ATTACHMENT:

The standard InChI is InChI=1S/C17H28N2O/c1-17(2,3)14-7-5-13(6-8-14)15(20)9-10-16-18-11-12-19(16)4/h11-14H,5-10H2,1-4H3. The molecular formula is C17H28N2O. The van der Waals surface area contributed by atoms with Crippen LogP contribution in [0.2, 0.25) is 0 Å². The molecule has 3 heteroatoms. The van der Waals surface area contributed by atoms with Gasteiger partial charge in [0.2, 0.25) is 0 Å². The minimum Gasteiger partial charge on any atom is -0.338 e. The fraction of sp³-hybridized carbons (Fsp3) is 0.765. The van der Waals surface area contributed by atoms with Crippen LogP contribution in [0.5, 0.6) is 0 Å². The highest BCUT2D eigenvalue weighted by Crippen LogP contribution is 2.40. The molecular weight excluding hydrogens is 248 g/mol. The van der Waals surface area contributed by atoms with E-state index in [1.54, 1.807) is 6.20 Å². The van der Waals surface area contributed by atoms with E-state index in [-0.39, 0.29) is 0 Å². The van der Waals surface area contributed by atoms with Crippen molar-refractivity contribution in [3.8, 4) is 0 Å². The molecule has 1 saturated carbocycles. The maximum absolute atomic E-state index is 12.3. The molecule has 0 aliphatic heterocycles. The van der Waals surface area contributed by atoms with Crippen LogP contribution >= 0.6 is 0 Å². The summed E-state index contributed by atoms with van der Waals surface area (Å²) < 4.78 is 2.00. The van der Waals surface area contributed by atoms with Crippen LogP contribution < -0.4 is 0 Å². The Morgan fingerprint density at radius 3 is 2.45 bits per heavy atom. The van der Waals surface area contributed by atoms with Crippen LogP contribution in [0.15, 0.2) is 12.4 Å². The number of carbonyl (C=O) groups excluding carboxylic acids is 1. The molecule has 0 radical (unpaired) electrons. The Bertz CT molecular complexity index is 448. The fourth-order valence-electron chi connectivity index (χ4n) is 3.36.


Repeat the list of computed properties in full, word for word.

The standard InChI is InChI=1S/C17H28N2O/c1-17(2,3)14-7-5-13(6-8-14)15(20)9-10-16-18-11-12-19(16)4/h11-14H,5-10H2,1-4H3. The molecular formula is C17H28N2O. The van der Waals surface area contributed by atoms with Crippen LogP contribution in [0.2, 0.25) is 0 Å². The molecule has 3 heteroatoms. The van der Waals surface area contributed by atoms with Gasteiger partial charge in [0.2, 0.25) is 0 Å². The minimum Gasteiger partial charge on any atom is -0.338 e. The fraction of sp³-hybridized carbons (Fsp3) is 0.765. The van der Waals surface area contributed by atoms with Crippen LogP contribution in [0.5, 0.6) is 0 Å². The highest BCUT2D eigenvalue weighted by Crippen LogP contribution is 2.40. The molecular weight excluding hydrogens is 248 g/mol. The van der Waals surface area contributed by atoms with E-state index in [1.54, 1.807) is 6.20 Å². The van der Waals surface area contributed by atoms with E-state index in [-0.39, 0.29) is 0 Å². The van der Waals surface area contributed by atoms with Crippen molar-refractivity contribution in [3.8, 4) is 0 Å². The molecule has 1 saturated carbocycles. The maximum absolute atomic E-state index is 12.3. The molecule has 0 aliphatic heterocycles. The van der Waals surface area contributed by atoms with Crippen LogP contribution >= 0.6 is 0 Å². The summed E-state index contributed by atoms with van der Waals surface area (Å²) < 4.78 is 2.00. The van der Waals surface area contributed by atoms with Crippen LogP contribution < -0.4 is 0 Å². The Morgan fingerprint density at radius 3 is 2.45 bits per heavy atom. The van der Waals surface area contributed by atoms with Crippen LogP contribution in [0.15, 0.2) is 12.4 Å². The number of carbonyl (C=O) groups excluding carboxylic acids is 1. The molecule has 0 radical (unpaired) electrons. The Bertz CT molecular complexity index is 448. The fourth-order valence-electron chi connectivity index (χ4n) is 3.36.